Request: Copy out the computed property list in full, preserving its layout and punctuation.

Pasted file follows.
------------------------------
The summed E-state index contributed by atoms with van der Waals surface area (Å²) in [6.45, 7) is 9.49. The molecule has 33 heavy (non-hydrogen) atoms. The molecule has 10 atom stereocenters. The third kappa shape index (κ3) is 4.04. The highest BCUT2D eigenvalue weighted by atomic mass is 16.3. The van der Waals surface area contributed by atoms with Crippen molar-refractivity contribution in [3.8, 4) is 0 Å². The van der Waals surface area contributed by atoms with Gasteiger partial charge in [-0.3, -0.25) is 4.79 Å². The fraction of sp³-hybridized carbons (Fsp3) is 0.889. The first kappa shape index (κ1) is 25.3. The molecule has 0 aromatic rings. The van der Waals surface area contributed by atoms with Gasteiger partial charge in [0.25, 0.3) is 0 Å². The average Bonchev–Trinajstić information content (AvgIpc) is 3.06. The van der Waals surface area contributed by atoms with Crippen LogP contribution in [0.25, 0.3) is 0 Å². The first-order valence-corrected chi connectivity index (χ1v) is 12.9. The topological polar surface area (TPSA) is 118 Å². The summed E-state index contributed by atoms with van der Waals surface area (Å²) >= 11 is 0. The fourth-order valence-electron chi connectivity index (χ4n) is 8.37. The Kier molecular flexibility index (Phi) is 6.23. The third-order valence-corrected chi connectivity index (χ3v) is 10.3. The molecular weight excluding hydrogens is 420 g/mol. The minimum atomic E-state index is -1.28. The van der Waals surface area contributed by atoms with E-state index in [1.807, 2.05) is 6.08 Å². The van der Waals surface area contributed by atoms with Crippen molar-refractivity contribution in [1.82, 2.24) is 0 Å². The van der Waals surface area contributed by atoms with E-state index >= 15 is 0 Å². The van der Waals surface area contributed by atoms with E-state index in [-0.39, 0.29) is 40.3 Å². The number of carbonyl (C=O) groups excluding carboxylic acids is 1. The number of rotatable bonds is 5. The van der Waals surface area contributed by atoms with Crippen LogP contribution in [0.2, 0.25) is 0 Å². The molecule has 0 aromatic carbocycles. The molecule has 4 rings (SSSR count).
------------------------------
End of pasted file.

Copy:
The summed E-state index contributed by atoms with van der Waals surface area (Å²) in [6.45, 7) is 9.49. The molecule has 33 heavy (non-hydrogen) atoms. The molecule has 10 atom stereocenters. The third kappa shape index (κ3) is 4.04. The highest BCUT2D eigenvalue weighted by atomic mass is 16.3. The van der Waals surface area contributed by atoms with Crippen molar-refractivity contribution in [3.8, 4) is 0 Å². The van der Waals surface area contributed by atoms with Gasteiger partial charge in [-0.3, -0.25) is 4.79 Å². The fraction of sp³-hybridized carbons (Fsp3) is 0.889. The first kappa shape index (κ1) is 25.3. The molecule has 0 aromatic rings. The van der Waals surface area contributed by atoms with Gasteiger partial charge in [0.25, 0.3) is 0 Å². The average Bonchev–Trinajstić information content (AvgIpc) is 3.06. The van der Waals surface area contributed by atoms with Crippen LogP contribution in [0.25, 0.3) is 0 Å². The first-order valence-corrected chi connectivity index (χ1v) is 12.9. The topological polar surface area (TPSA) is 118 Å². The summed E-state index contributed by atoms with van der Waals surface area (Å²) >= 11 is 0. The fourth-order valence-electron chi connectivity index (χ4n) is 8.37. The Kier molecular flexibility index (Phi) is 6.23. The third-order valence-corrected chi connectivity index (χ3v) is 10.3. The molecular weight excluding hydrogens is 420 g/mol. The minimum atomic E-state index is -1.28. The van der Waals surface area contributed by atoms with E-state index in [1.807, 2.05) is 6.08 Å². The van der Waals surface area contributed by atoms with Crippen molar-refractivity contribution in [1.82, 2.24) is 0 Å². The van der Waals surface area contributed by atoms with E-state index >= 15 is 0 Å². The van der Waals surface area contributed by atoms with E-state index in [-0.39, 0.29) is 40.3 Å². The number of carbonyl (C=O) groups excluding carboxylic acids is 1. The number of rotatable bonds is 5. The van der Waals surface area contributed by atoms with Crippen LogP contribution in [0.2, 0.25) is 0 Å². The molecule has 0 aromatic carbocycles. The molecule has 4 rings (SSSR count).